A news report said it was “weighing the option” of lowering the proposed 70% safeguard duty on imported solar modules and panels from China and Malaysia recommended by the Directorate-General of Safeguards.

The Standing Board on Safeguards, headed by the Commerce Secretary, which is currently examining the proposal, is yet to make its recommendation to the Finance Ministry as it is deliberating upon the appropriateness of the high duty proposed by DG Safeguards, a government official told the BusinessLine newspaper.

The government has to walk a tightrope, on this issue. While domestic manufacturers of solar panels would definitely benefit from a high safeguard duty. On the other hand, it would increase the cost of production for local power producers.

Overall, on the renewable energy front, India expects foreign capital to make up for the bulk of its investments to meet its target. But the lack of a concrete policy coupled with the fact that at least three ministries involved never seem to be on the same page vis-à-vis renewable energy, has ensured that only local banks and financial institutions have invested in these type of projects so far.

Just a couple of days ago, though, there was some cheer on the foreign investment front.

One of China’s biggest solar panel makers, LONGi Solar, announced it would invest nearly U.S. $309 million in India in the wake of U.S. protectionism and India’s anti-dumping measures threat. The company’s total investment will include $240 million in construction investment and $68 million in working capital, to double the capacity in Andhra Pradesh from 500 MW to 1 GW.

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This could be the start of a new wave of investments, some experts hope. In 2017, India imported 24.1% solar products from China. China produced a total of 76 GW of solar modules and 68 GW of solar photovoltaic cells, up over 33% from the previous year. LONGi’s investment is expected to lower costs.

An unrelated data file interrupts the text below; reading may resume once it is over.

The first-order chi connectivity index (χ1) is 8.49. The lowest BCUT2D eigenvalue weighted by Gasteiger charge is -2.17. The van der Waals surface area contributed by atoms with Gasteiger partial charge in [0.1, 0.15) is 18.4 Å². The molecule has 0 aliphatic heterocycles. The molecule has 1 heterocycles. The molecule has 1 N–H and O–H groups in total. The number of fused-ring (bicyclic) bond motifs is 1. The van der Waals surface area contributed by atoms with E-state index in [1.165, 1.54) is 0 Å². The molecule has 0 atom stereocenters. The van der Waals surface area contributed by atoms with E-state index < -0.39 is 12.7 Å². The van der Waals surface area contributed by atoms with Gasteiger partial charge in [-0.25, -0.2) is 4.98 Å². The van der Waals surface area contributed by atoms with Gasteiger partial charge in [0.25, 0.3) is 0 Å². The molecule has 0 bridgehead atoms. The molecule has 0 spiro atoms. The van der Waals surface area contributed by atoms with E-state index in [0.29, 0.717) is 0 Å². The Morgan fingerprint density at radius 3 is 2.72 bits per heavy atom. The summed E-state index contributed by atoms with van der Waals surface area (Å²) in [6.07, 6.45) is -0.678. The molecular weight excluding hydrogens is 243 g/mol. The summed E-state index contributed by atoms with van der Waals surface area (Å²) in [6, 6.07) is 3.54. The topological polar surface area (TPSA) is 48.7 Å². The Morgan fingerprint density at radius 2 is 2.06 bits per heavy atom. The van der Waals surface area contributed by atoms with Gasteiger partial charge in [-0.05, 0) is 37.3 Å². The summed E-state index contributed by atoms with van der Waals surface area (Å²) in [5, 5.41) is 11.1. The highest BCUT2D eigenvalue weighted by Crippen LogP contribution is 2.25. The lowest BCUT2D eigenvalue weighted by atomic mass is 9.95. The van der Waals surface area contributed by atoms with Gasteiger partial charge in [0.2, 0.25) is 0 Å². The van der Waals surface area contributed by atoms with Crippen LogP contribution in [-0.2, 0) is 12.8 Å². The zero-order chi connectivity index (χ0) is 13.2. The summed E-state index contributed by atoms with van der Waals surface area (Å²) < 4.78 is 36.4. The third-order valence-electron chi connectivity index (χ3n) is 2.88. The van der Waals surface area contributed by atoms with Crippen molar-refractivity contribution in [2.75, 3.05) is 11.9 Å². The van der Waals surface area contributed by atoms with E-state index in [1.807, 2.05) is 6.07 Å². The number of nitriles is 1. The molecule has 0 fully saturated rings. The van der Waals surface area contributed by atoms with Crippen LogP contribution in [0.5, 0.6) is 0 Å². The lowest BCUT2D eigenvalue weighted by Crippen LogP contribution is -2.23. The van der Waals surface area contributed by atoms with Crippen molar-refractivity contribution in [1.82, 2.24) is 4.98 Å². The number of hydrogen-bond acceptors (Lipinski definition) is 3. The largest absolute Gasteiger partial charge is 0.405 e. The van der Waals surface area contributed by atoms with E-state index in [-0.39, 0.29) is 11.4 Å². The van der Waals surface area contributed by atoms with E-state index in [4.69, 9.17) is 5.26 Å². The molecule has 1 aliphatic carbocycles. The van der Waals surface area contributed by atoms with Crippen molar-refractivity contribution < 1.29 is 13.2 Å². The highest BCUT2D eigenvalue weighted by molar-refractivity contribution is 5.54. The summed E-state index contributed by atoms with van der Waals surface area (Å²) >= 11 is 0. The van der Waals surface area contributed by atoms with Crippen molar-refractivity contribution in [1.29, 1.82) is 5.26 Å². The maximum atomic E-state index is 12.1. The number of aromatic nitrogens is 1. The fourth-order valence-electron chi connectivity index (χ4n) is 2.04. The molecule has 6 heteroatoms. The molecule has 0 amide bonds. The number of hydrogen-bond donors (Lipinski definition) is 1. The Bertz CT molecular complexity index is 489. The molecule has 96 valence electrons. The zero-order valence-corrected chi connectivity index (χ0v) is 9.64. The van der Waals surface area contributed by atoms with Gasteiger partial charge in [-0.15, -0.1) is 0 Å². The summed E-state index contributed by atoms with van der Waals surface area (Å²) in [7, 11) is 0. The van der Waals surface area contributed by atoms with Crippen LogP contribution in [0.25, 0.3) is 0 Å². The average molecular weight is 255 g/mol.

The Stainless Steel MMI (Monthly Metals Index) jumped four points again this month for a February reading of 75.

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In January, skyrocketing LME nickel prices drove the Stainless Steel MMI. Nickel prices have climbed above the $13,000/mt level. 304 and 316 surcharges increased this month, returning to their previous levels.

LME Nickel

Nickel prices increased sharply during January. However, prices decreased slightly in early  February. As reported previously by MetalMiner, nickel price volatility has increased over the past few months. Therefore, nickel prices may prove quite tumultuous from a short-term perspective and are trading within the orange-dotted band in the chart below.

Source: MetalMiner analysis of FastMarkets

The long-term nickel price uptrend also remains strong. Prices have moved toward June 2015 levels and already breached our October 2017 long-term resistance levels, as per our Annual Outlook. Therefore, nickel prices remain in a strong uptrend and could continue increasing in the coming months.

Domestic Stainless Steel Market

Following the recovery in stainless steel momentum, domestic stainless steel surcharges increased this month. Surcharges remain above last year’s lows (under $0.4/pound); they remain in an uptrend, even if their pace has slowed. However, buying organizations may want to look at surcharges closely to reduce risks, either via forward buys or hedging.

Source: MetalMiner data from MetalMiner IndX(™)

FerroChrome vs. Chrome Metal

Two months ago, MetalMiner reported on the anomaly between ferrochrome and chrome metal prices.

Source: MetalMiner data from MetalMiner IndX(™)

Ferrochrome (FeCr) is a chromium and iron alloy containing 50% to 70% chromium by weight. Historically, Ferrochrome and chrome prices correlate tightly but the high iron ore prices caused ferrochrome to spike. However, both prices (ferrochrome and chrome) have fallen back to their historical trading pattern of moving together.

What This Means for Industrial Buyers

Stainless steel momentum appears in recovery, similar to all the other forms of steel. As both steel and nickel remain in a bull market, buying organizations may want to follow the market closely for opportunities to buy on the dips. To understand how to adapt buying strategies to your specific needs on a monthly basis, take a free trial of our Monthly Outlook now.